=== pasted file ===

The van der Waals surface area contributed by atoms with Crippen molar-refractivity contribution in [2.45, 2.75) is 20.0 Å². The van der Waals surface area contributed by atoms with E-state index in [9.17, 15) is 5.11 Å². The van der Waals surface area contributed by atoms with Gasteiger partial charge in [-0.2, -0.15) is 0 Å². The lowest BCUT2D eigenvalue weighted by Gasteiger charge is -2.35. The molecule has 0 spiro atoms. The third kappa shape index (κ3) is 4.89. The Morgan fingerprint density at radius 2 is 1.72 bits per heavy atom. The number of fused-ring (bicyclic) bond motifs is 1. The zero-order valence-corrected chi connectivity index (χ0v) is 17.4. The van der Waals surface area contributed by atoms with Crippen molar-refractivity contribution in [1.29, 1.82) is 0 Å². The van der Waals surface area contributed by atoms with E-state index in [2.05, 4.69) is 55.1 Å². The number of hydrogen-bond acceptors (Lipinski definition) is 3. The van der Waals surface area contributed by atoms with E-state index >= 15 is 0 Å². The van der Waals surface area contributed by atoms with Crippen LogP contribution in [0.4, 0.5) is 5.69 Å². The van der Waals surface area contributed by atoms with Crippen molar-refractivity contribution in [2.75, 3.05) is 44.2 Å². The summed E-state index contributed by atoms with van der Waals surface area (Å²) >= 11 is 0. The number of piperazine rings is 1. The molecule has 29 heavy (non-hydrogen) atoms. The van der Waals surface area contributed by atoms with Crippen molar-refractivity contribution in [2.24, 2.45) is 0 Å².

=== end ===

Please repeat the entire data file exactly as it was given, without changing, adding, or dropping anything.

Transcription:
The van der Waals surface area contributed by atoms with Crippen molar-refractivity contribution in [2.45, 2.75) is 20.0 Å². The van der Waals surface area contributed by atoms with E-state index in [9.17, 15) is 5.11 Å². The van der Waals surface area contributed by atoms with Gasteiger partial charge in [-0.2, -0.15) is 0 Å². The lowest BCUT2D eigenvalue weighted by Gasteiger charge is -2.35. The molecule has 0 spiro atoms. The third kappa shape index (κ3) is 4.89. The Morgan fingerprint density at radius 2 is 1.72 bits per heavy atom. The number of fused-ring (bicyclic) bond motifs is 1. The zero-order valence-corrected chi connectivity index (χ0v) is 17.4. The van der Waals surface area contributed by atoms with Crippen molar-refractivity contribution in [1.29, 1.82) is 0 Å². The van der Waals surface area contributed by atoms with E-state index in [2.05, 4.69) is 55.1 Å². The number of hydrogen-bond acceptors (Lipinski definition) is 3. The van der Waals surface area contributed by atoms with E-state index >= 15 is 0 Å². The van der Waals surface area contributed by atoms with Crippen LogP contribution in [0.4, 0.5) is 5.69 Å². The van der Waals surface area contributed by atoms with Crippen molar-refractivity contribution in [2.75, 3.05) is 44.2 Å². The summed E-state index contributed by atoms with van der Waals surface area (Å²) >= 11 is 0. The number of piperazine rings is 1. The molecule has 29 heavy (non-hydrogen) atoms. The van der Waals surface area contributed by atoms with Crippen molar-refractivity contribution in [2.24, 2.45) is 0 Å².